By Trina Bresser Matous
Twenty years ago I went to England to visit my grandmother. Because she was a wonderful gardener, I loved collecting seeds from her garden to grow in my own. All these years later, I still have sweet peas that came from seeds in my grandmother’s garden. The plants that grew from those seeds have survived bone-chilling cold winters and sweltering hot, dry summers.
A recent attempt to dig up a plant showed me just why the plants have suffered no ill effects, despite wide-ranging weather conditions. The key, it turned out, is in the roots. In relation to the sweet pea vines, the roots are thick and grow very deep. In fact, they were so deep I did not get them all when I dug the plant up. The roots on my sweet pea plant and the lovely flowers that come as a result are a perfect picture of the faith God wants us to live in.
Just as with plants, our roots provide nourishment. In moments of confusion, roots in scripture can give us clarity. In moments of relational discord, roots in community can give us stability. In moments of temptation, roots in who we are in Christ can give us resolve. In moments of uncertainty, roots in God’s will can give us vision. And in moments of accomplishment, roots in Christ can give us humility.
A plant in poor soil will not reach its full potential. Likewise, setting our roots in the wrong medium can cause us to fall short of our God-given potential.
Here are three ways we can ensure we are putting down roots that will grow deep and sustain us through life’s joys, trials, disappointments, and hardships.
Saturate ourselves in God’s word.
Throughout scripture God not only reveals Himself to us, He also conveys who we are to Him:
- We have been bought with a price and belong to God. (1 Cor. 6.20)
- We have been chosen by God and adopted as His children. (Eph. 1.3-8)
- We are complete in Christ. (Col. 2.9-10)
- We are God’s workmanship. (Eph. 2.10)
- We can approach God with freedom and confidence. (Eph. 3.12)
God’s word is called the living word because He is constantly revealing new insights and truths to us as we continue to read it.
Remember the past.
Repeatedly in the Old Testament, God’s people were called to remember (Deut. 4.9, 6.20-21, Josh. 4.4-9). If they did not remember what God had done for them in the past, they would lose hope in the future. The same is true for us. If we fail to remember what God has done in our pasts, how He has redeemed us, given us purpose, blessed us, and provided for us, we will have no hope to fall back on when trials and hardships beset us. Remembering reminds us that God has been at work in our lives and will continue to be at work in the current circumstances, as well as those yet to come.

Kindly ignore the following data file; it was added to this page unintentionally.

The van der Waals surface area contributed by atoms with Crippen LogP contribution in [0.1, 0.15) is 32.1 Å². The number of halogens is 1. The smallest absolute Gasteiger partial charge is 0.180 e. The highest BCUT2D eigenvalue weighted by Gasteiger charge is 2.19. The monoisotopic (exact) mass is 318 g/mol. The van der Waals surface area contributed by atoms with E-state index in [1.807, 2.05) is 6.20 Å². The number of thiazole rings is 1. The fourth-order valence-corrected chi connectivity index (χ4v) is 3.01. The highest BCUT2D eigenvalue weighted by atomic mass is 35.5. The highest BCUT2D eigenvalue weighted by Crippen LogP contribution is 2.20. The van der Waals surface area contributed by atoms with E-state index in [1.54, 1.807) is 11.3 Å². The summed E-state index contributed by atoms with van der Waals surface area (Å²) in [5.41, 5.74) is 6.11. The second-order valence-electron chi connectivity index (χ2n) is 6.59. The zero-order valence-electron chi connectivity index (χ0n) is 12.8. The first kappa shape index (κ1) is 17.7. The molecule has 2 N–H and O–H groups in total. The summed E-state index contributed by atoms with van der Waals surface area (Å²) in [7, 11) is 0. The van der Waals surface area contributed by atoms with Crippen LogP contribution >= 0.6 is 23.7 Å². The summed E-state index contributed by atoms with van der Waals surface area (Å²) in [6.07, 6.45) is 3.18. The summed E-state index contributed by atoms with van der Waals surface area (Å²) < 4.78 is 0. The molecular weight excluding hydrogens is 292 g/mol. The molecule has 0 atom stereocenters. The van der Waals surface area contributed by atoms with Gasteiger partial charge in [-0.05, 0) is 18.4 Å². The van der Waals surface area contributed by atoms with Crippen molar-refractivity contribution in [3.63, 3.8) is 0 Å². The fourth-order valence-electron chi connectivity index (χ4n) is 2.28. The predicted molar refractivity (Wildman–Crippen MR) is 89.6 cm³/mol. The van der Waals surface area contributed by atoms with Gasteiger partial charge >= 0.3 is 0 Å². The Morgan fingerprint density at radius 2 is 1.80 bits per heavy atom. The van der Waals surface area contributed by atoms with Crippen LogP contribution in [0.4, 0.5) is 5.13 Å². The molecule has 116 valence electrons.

Engage in fellowship regularly.
Our culture today places great emphasis on independence. We are encouraged to pull ourselves up by our bootstraps, be our own boss, and not rely on others as we strive for success. In scripture, however, we are called to interdependence. God says He will be our God and we will be His people (Jer. 31.33); Jesus invites all who are burdened to come to Him (Matt. 11.28); Paul reminds us that we are to submit to one another (Eph. 5.21); and James reminds us to confess our sins to another and to be praying for each other (Jam. 5.16).
None of us has all the answers. Regular fellowship with other believers allows others to speak into our lives with words of encouragement, hope, rebuke, and challenge as the situation warrants. It allows others to provide for our needs when life overwhelms us and pray for us when hope has all but disappeared.
One more fun fact about my sweet peas: though my seeds came from my grandmother’s garden, she originally collected her seeds in my mom’s garden at my childhood home here in the States. Those seeds developed strong roots in multiple gardens on different continents for several generations. Our roots, well developed, can provide fruit to many people in different circumstances, cultures, and generations.
How do you ensure your roots grow deep and strong? Leave a comment. I’d love to hear!
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